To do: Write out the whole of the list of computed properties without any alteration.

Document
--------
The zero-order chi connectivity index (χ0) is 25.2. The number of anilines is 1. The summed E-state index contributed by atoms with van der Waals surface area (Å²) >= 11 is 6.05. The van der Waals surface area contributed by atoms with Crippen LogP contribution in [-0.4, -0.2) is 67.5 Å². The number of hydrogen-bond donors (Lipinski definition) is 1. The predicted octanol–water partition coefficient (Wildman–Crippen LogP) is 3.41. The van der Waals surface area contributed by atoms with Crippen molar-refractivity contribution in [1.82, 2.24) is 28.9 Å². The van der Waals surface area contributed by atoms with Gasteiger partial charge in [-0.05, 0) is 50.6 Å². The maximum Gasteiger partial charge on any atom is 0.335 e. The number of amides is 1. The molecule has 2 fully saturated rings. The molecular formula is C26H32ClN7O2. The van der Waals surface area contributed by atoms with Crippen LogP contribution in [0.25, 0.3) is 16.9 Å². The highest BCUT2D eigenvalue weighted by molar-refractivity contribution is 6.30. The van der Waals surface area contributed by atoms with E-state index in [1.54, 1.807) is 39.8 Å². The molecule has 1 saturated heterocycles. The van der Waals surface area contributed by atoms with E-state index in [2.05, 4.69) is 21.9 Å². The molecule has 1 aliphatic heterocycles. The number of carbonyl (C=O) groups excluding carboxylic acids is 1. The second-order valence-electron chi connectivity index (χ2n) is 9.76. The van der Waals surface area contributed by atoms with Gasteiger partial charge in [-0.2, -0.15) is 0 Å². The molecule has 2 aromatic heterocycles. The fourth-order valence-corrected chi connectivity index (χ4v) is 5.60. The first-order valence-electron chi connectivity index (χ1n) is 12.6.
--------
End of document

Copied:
The zero-order chi connectivity index (χ0) is 25.2. The number of anilines is 1. The summed E-state index contributed by atoms with van der Waals surface area (Å²) >= 11 is 6.05. The van der Waals surface area contributed by atoms with Crippen LogP contribution in [-0.4, -0.2) is 67.5 Å². The number of hydrogen-bond donors (Lipinski definition) is 1. The predicted octanol–water partition coefficient (Wildman–Crippen LogP) is 3.41. The van der Waals surface area contributed by atoms with Crippen molar-refractivity contribution in [1.82, 2.24) is 28.9 Å². The van der Waals surface area contributed by atoms with Gasteiger partial charge in [-0.05, 0) is 50.6 Å². The maximum Gasteiger partial charge on any atom is 0.335 e. The number of amides is 1. The molecule has 2 fully saturated rings. The molecular formula is C26H32ClN7O2. The van der Waals surface area contributed by atoms with Crippen LogP contribution in [0.25, 0.3) is 16.9 Å². The highest BCUT2D eigenvalue weighted by molar-refractivity contribution is 6.30. The van der Waals surface area contributed by atoms with E-state index in [1.54, 1.807) is 39.8 Å². The molecule has 1 saturated heterocycles. The van der Waals surface area contributed by atoms with E-state index in [2.05, 4.69) is 21.9 Å². The molecule has 1 aliphatic heterocycles. The number of carbonyl (C=O) groups excluding carboxylic acids is 1. The second-order valence-electron chi connectivity index (χ2n) is 9.76. The van der Waals surface area contributed by atoms with Gasteiger partial charge in [-0.2, -0.15) is 0 Å². The molecule has 2 aromatic heterocycles. The fourth-order valence-corrected chi connectivity index (χ4v) is 5.60. The first-order valence-electron chi connectivity index (χ1n) is 12.6.